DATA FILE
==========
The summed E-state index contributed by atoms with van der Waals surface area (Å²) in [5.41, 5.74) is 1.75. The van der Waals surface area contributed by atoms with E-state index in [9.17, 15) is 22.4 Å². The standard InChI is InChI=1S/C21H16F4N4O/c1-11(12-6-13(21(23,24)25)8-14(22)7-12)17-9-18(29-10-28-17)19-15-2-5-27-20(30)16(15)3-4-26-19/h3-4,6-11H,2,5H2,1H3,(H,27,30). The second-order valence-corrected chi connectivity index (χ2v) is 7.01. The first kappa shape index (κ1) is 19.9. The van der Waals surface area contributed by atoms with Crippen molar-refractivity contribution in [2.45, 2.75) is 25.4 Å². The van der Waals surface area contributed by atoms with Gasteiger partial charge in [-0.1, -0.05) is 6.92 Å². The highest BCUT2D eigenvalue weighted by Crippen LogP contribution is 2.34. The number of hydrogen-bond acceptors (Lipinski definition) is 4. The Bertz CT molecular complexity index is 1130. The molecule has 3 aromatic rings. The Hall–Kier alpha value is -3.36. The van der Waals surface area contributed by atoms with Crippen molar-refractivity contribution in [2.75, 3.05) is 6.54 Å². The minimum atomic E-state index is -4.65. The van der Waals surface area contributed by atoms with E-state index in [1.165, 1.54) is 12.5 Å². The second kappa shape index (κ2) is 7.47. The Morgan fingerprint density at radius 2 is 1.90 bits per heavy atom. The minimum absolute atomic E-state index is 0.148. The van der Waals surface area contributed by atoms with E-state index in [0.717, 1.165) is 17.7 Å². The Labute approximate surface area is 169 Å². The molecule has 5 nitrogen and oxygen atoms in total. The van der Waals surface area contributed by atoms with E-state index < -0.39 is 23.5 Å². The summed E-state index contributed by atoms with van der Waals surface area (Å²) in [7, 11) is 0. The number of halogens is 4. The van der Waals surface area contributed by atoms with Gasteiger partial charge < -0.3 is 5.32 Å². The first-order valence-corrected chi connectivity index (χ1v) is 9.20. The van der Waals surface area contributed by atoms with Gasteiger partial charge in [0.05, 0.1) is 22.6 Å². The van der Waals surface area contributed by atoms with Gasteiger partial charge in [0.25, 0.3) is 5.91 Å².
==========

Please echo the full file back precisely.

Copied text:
The summed E-state index contributed by atoms with van der Waals surface area (Å²) in [5.41, 5.74) is 1.75. The van der Waals surface area contributed by atoms with E-state index in [9.17, 15) is 22.4 Å². The standard InChI is InChI=1S/C21H16F4N4O/c1-11(12-6-13(21(23,24)25)8-14(22)7-12)17-9-18(29-10-28-17)19-15-2-5-27-20(30)16(15)3-4-26-19/h3-4,6-11H,2,5H2,1H3,(H,27,30). The second-order valence-corrected chi connectivity index (χ2v) is 7.01. The first kappa shape index (κ1) is 19.9. The van der Waals surface area contributed by atoms with Crippen molar-refractivity contribution in [2.45, 2.75) is 25.4 Å². The van der Waals surface area contributed by atoms with Gasteiger partial charge in [-0.1, -0.05) is 6.92 Å². The highest BCUT2D eigenvalue weighted by Crippen LogP contribution is 2.34. The number of hydrogen-bond acceptors (Lipinski definition) is 4. The Bertz CT molecular complexity index is 1130. The molecule has 3 aromatic rings. The Hall–Kier alpha value is -3.36. The van der Waals surface area contributed by atoms with Crippen molar-refractivity contribution in [2.75, 3.05) is 6.54 Å². The minimum atomic E-state index is -4.65. The van der Waals surface area contributed by atoms with E-state index in [1.165, 1.54) is 12.5 Å². The second kappa shape index (κ2) is 7.47. The Morgan fingerprint density at radius 2 is 1.90 bits per heavy atom. The minimum absolute atomic E-state index is 0.148. The van der Waals surface area contributed by atoms with E-state index in [0.717, 1.165) is 17.7 Å². The Labute approximate surface area is 169 Å². The molecule has 5 nitrogen and oxygen atoms in total. The van der Waals surface area contributed by atoms with E-state index < -0.39 is 23.5 Å². The summed E-state index contributed by atoms with van der Waals surface area (Å²) in [7, 11) is 0. The number of halogens is 4. The van der Waals surface area contributed by atoms with Gasteiger partial charge < -0.3 is 5.32 Å². The first-order valence-corrected chi connectivity index (χ1v) is 9.20. The van der Waals surface area contributed by atoms with Gasteiger partial charge in [0.05, 0.1) is 22.6 Å². The van der Waals surface area contributed by atoms with Gasteiger partial charge in [0.25, 0.3) is 5.91 Å².